Kashmiri Collard Greens

I had never eaten collard greens before I moved to the United States. When I did start eating them, I’d usually buy them frozen and then saute them with some simple spices like mustard and green chilies. But while I liked them enough, I wasn’t really moved. Also, the fact that they take extra-long to cook put them somewhere at the bottom of my list of green favorites.
Collard Greens Subzi, Indian style Then I found a recipe that intrigued me. It came from Madhur Jaffrey’s fabulous cookbook “World Vegetarian,” and, surprise of surprises, it was a recipe for a Kashmiri-style preparation.

This recipe takes a long time to cook: almost 2 hours. But all the ingredients go into the pot right at the beginning and you don’t have to babysit them. So after I get back from work, I can throw together the ingredients into the pot, slap on a lid, go out and water the garden and then walk my dogs without a care in the world. Meanwhile, the collards cook themselves. The most you might need to do is check a couple of times to make sure not all the water’s evaporated before its time.

The collards are hefty, so although the long cooking tenderizes them, it doesn’t reduce them to a mush. They retain a wonderful texture and bite, and absorb all the myriad flavors of the spices and tomatoes.

I loved this recipe, and I know it’s one I will be making again and again. Here goes!

Kashmiri Collard Greens

(adapted from Madhur Jaffrey’s World Vegetarian)


5-6 large collard leaves, stems removed, then rolled up and cut into long, skinny ribbons

1 tomato, dunked into boiling water for a minute, then peeled and diced

1 large onion, thinly sliced

3 large cloves of garlic, minced

1 tbsp grated ginger

1 tbsp extra virgin olive oil

1/2 tsp red chilli powder

1 1/2 cups water

Heat the oil and add the onions. Saute on medium heat until nicely browned.

Add the ginger and garlic and stir for a minute.

Add the tomato and stir for another minute.

Add the collard greens, salt, red chilli powder and water.

When it comes to a boil, cover with a tight-fitting lid, turn the heat to low, and allow the veggies to simmer away for 1 1/2 to 2 hours.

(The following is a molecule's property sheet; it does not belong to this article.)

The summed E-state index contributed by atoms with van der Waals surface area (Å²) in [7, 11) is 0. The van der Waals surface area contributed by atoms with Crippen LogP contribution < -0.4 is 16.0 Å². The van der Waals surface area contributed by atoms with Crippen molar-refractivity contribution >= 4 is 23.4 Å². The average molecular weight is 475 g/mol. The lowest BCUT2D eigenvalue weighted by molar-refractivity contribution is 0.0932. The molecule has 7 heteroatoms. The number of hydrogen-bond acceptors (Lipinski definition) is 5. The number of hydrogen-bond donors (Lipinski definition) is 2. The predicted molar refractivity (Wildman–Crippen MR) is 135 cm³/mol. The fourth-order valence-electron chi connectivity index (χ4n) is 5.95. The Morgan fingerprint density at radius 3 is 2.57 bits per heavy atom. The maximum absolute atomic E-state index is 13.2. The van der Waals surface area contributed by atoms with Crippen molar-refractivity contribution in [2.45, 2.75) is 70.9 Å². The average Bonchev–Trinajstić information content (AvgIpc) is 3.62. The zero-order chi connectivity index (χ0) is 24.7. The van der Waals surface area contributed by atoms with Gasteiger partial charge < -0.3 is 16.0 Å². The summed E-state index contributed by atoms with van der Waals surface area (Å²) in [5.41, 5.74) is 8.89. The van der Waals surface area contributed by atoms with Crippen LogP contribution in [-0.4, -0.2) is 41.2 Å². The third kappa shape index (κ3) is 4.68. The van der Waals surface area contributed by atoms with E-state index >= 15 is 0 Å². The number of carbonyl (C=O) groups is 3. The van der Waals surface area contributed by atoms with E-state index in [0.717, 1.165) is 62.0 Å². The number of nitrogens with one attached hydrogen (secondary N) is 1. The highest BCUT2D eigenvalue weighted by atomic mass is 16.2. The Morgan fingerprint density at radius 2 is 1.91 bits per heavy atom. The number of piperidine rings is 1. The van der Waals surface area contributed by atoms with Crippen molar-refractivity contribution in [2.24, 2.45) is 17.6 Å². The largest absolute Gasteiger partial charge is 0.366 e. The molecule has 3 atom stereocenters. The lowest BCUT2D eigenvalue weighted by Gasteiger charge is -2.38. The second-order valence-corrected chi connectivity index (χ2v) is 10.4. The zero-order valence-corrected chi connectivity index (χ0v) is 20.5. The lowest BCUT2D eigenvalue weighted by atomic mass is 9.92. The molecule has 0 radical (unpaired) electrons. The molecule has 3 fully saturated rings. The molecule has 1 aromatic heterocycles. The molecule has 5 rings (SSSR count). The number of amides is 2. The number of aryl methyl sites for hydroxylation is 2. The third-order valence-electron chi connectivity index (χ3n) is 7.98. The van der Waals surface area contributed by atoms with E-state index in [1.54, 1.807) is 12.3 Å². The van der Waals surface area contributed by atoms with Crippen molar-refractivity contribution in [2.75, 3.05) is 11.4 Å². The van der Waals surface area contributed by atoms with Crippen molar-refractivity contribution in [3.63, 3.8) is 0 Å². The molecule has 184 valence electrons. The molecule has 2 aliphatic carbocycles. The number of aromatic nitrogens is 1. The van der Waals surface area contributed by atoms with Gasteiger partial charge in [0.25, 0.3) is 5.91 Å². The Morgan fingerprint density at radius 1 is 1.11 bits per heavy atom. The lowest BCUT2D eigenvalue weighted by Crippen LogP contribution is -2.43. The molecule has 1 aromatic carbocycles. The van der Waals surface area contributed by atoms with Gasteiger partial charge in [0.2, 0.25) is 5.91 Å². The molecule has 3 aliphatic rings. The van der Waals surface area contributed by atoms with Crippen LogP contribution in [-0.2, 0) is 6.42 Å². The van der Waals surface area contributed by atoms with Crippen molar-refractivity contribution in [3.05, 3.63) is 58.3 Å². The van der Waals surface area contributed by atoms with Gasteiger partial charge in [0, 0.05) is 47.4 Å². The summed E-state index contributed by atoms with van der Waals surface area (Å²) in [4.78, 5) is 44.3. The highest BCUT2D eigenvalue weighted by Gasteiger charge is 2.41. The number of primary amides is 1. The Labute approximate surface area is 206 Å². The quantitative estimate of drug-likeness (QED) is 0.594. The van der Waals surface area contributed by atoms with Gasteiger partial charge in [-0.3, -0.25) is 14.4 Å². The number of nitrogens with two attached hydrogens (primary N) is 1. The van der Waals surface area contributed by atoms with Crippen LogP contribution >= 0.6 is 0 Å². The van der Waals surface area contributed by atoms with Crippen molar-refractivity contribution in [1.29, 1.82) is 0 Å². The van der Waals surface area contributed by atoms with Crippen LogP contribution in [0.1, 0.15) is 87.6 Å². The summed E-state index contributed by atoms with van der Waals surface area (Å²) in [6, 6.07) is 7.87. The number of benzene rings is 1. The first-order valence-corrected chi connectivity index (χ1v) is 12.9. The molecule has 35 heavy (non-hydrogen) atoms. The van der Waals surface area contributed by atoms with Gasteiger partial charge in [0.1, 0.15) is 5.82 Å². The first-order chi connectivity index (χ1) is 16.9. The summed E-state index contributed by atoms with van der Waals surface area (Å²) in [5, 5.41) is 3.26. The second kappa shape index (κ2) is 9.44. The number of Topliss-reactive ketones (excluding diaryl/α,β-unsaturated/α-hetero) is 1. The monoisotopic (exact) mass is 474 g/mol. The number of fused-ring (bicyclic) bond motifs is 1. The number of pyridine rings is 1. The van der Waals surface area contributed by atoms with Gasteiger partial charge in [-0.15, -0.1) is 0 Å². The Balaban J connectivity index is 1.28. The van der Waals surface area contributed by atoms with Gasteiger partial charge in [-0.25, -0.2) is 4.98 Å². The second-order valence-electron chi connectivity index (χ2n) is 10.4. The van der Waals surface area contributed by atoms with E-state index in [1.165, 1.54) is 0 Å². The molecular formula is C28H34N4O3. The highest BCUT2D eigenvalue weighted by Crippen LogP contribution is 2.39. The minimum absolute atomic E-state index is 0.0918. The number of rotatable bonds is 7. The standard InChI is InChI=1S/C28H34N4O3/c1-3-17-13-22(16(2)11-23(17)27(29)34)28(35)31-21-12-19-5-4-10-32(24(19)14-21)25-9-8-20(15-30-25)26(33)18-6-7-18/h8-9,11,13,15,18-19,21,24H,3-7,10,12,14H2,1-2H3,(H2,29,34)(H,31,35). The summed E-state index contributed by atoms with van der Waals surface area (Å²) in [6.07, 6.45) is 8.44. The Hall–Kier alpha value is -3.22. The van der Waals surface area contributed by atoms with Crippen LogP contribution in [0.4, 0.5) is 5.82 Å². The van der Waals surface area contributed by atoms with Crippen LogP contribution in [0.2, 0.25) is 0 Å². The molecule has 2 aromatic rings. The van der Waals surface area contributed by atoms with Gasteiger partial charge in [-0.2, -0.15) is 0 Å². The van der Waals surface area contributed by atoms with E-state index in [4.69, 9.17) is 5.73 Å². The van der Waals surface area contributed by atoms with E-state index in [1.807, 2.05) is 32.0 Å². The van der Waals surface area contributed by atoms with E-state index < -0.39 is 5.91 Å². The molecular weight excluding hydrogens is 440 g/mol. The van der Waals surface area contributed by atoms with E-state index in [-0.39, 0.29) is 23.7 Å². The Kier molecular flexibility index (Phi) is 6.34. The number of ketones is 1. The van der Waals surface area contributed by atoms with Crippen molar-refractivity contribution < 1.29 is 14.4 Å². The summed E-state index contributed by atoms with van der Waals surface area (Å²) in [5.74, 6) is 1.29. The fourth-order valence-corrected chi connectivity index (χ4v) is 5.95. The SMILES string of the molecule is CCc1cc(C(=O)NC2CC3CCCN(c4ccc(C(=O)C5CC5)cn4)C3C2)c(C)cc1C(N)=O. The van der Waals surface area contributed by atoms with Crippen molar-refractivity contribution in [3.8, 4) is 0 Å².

If there is still water remaining at the bottom of the pan, turn the heat to medium or high and let it evaporate.

Serve hot as a side dish with rice and dal or with rotis.

(C) All recipes and photographs copyright of Holy Cow! Vegan Recipes.

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  1. says

    Tip:If the green takes a long time to cook, try to add tomato and salt once the greens are almost cooked. My mom says the tomo or tamar tangyness harden the green!
    Never tried collard green sounds delicious the curry

  2. says

    I have never eaten collard greens. You can’t get them in Germany. They look absolutely fantastic the way you prepared them. And what a coincidence, I’ve been cooking a lot from Madhur Jaffrey’s book lately. (I am trying my best to learn how to cook Indian dishes.)

  3. says

    Clever me left you a comment and closed the window without sending I think.
    Did you get it?

    It went something like this:
    Nice recipe today! I have something that you might enjoy reading and seeing in my blog today. Not another award 😉 but something I enjoyed making as promised.

  4. says

    You’re right; this DOES look easy even though it takes a while to cook. I am putting it down on my to-make list, because I love collard greens but never know what to do with ’em besides eating them in salads.

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